Meniere’s Disease

General Illness Information

Medical Term: Meniere’s Disease

Common Name: None Specified

Description: Meniere’s disease is a disorder of the inner ear

Probably results from an abnormality in the inner ear fluid regulation. Usually it involves one ear, but both ears may be affected in 15% of patients. Typical onset age is between 20 and 50 years of age. Both sexes are equally affected.  Intermittent attacks of vertigo, tinnitus (ringing in the ears), hearing loss and ear fullness occur.

Causes: Unknown

Postulated possible causes:

  • allergic factors;
  • metabolic disorders;
  • vascular abnormalities;
  • infections e.g. viral, syphilis;
  • trauma.

Prevention:

  • Avoid exposure to loud noises;
  • Treat infections e.g. syphilis.

Signs & Symptoms

Symptoms may be only a minor nuisance, or can be disabling.

May present with:

  • Sudden attacks of vertigo with or without warning– spinning sensation accompanied by and off balance sensation and associated nausea and occasionally vomiting.
  • Tinnitus a roaring, buzzing, machine-like or ringing sound in the ear.
  • It may be episodic with an attack of vertigo or may be constant. Usually tinnitus is worse or will become worse just before the onset of vertigo
  • Hearing Loss– is intermittent at the onset of illness, but often persists during remission and over time becomes a fixed hearing loss ,most commonly at lower frequencies. Loud sounds may be uncomfortable and appear distorted.
  • Ear fullness.
  • this usually occurs just before the onset of an attack of vertigo.
  • Attacks may last from 15 minutes to several hours with long periods of remission– weeks to months to years.

Risk Factors

  • Head injury;
  • Syphilis.

Diagnosis & Treatment

Diagnosis of Meniere’’s disease is usually made on history and physical examination. Some of the laboratory tests may help in confirming the diagnosis of Meniere’’s disease and in ruling out other causes of vertigo.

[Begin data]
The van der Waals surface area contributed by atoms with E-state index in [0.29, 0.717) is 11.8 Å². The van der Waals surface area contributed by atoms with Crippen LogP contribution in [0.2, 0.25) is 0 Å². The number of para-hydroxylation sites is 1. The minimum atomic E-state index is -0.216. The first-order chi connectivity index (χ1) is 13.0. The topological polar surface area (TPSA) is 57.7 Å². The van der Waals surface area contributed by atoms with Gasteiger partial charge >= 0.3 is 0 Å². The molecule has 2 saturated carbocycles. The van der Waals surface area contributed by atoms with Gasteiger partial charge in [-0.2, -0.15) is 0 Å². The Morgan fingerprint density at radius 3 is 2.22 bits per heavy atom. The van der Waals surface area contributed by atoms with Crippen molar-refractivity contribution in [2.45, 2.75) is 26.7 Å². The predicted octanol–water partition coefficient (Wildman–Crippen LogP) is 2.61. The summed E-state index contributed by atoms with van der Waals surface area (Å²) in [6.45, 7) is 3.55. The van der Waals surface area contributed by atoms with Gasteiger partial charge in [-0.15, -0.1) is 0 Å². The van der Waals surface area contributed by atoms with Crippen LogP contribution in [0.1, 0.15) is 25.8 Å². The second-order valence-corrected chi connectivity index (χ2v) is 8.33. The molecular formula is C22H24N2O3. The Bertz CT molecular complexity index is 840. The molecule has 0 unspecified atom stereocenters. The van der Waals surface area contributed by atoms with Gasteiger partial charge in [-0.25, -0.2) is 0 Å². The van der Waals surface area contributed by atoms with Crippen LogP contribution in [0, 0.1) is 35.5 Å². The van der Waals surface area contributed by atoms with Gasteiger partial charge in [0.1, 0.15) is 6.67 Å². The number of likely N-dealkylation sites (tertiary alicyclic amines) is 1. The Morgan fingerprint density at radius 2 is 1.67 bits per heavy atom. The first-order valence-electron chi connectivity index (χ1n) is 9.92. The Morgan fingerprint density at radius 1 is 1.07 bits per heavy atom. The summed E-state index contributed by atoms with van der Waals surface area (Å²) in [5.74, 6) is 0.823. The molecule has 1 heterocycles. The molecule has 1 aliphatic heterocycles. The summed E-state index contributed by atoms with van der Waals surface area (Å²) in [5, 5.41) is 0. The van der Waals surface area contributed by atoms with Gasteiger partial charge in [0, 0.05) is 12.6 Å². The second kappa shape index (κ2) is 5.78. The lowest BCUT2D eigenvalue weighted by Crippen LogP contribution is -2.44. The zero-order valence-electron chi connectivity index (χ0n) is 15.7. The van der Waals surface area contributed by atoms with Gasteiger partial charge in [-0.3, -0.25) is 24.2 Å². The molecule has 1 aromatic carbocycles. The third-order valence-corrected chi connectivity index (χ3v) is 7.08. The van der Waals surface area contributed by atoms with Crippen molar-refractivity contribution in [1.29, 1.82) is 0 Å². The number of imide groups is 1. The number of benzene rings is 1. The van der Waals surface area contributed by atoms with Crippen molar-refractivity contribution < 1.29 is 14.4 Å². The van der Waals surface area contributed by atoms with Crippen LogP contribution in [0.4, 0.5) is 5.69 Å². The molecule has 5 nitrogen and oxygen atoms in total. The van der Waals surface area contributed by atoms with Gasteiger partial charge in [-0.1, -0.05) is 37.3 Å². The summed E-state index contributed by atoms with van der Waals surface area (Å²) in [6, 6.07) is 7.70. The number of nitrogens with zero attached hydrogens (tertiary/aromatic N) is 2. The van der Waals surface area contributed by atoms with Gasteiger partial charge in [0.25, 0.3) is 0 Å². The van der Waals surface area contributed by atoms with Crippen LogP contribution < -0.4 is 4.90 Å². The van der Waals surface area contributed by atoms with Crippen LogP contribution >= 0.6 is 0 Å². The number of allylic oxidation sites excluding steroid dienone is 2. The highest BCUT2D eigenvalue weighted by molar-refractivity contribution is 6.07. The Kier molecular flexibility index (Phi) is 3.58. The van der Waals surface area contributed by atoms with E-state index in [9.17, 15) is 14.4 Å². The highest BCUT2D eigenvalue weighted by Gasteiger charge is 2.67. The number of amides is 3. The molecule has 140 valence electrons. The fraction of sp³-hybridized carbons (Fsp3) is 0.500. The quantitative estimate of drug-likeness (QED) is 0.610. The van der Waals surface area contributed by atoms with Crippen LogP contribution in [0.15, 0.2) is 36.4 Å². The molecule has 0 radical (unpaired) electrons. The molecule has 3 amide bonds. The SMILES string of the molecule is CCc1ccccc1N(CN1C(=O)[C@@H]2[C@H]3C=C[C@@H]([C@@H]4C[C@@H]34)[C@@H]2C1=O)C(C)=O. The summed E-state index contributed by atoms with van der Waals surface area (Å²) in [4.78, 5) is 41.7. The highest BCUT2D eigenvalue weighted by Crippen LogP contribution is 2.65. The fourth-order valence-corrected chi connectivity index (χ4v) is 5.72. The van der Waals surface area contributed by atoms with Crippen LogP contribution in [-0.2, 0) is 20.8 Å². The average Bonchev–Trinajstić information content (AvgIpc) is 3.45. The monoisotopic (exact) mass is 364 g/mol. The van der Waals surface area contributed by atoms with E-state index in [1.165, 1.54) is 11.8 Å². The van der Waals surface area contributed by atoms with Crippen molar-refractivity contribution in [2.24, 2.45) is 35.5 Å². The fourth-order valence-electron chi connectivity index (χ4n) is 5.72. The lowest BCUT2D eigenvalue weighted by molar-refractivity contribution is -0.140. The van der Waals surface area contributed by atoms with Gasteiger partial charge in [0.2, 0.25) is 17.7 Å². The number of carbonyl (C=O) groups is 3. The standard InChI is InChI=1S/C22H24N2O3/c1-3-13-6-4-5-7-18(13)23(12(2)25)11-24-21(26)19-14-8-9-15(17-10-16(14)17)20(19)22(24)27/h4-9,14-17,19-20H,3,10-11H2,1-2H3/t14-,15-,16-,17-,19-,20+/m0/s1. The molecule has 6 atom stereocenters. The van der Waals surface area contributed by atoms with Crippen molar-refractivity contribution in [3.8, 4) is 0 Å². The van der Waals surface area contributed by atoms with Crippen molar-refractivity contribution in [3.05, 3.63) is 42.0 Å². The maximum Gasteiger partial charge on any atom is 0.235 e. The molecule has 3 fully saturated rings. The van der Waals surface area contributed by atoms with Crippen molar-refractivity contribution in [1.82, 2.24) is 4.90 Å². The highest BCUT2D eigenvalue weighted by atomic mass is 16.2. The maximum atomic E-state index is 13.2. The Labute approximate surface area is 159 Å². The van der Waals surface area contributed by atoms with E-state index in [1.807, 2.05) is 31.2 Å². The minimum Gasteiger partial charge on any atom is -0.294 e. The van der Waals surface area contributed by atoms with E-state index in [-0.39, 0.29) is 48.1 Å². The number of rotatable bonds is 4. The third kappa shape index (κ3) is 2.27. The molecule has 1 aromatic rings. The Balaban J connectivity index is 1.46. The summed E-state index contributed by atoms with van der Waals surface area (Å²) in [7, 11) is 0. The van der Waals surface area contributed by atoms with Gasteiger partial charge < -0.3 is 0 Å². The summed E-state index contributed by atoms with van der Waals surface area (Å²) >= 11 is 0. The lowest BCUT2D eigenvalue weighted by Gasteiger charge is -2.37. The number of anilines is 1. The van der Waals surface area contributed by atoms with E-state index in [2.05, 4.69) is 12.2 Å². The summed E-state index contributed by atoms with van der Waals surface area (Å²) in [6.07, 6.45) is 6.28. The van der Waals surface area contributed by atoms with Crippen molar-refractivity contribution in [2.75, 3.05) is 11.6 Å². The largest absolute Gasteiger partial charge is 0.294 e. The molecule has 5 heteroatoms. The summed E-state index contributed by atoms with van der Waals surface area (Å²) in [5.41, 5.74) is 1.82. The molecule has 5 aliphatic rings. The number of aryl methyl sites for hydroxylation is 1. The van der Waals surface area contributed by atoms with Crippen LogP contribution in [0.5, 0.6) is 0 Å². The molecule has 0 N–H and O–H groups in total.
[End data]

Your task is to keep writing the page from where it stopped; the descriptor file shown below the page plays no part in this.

Audiogram (hearing test) may show hearing loss in the lower frequencies. However early in the onset of the illness hearing may be normal .It is only later on in the illness that permanent hearing loss occurs.Blood tests can be done to rule out thyroid disorder, syphilis or lipid disorder .Other tests may be performed to rule out tumors on the auditory or the balance nerves. These tumors are rare but may cause symptoms similar to those of Meniere’s disease. These tests are : ABR- Auditory brain stem response- a computerized test of the hearing nerves and brain pathways. MRI- magnetic resonance imaging.

General Measures:

  • Low salt diet
  • Avoid caffeine, alcohol and smoking. Other measures: Regular sleep and continue to be physically active in between the attacks. Avoid stress and excessive fatigue.

Surgical remedies are reserved for those who remain substantially disabled despite a prolonged varied trial of medical therapy and exercises. Depending on the patient’’s situation one of the following three procedures may be recommended:

  1. Endolymphatic shunt.
  2. Selective vestibular neurectomy.
  3. Labyrinthectomy and eight nerve section.

Medications:

  • Diuretics (water pills) such as thiazide and a low salt diet may prevent relapses
  • For the treatment of an attack ,the most common drug classes employed are the antihistamines, anticholinergics, and sedative-hypnotic drugs. Less severe vertigo may often be alleviated with antihistamines such as meclzine (antivert), 25mg, or cyclizine or dimenhydrinate, 25-50mg,orally every 6 hours.
  • In acute severe attacks, patient may have to be hospitalized and given diazepam, 2.5-5mg intravenously to abate an attack Relief from nausea and vomiting usually requires an anti-emetic, delivered intramuscularly or by rectal suppository(e.g.prochlorperazine,10mg intra-muscularly, or 25mg rectally , every 6 hours). Bed rest may reduce the severity of acute vertigo.

Activity:

  • Patients who get vertigo without any warning should not drive or operate any heavy machinery and also avoid any potentially dangerous activities such as climbing ladders, scaffolds etc.
  • Strict bed rest is advised during an attack, and medical supervision is necessary .

Diet:

  • Low salt diet;
  • Avoid caffeine, alcohol and smoking.

Possible Complications : Nil

Prognosis

Although there is no real cure for Meniere’s disease -attacks of vertigo can be controlled in most cases.

Other

Nothing Specified.

Connected Medications :

Gravol (Dimenhydrinate)

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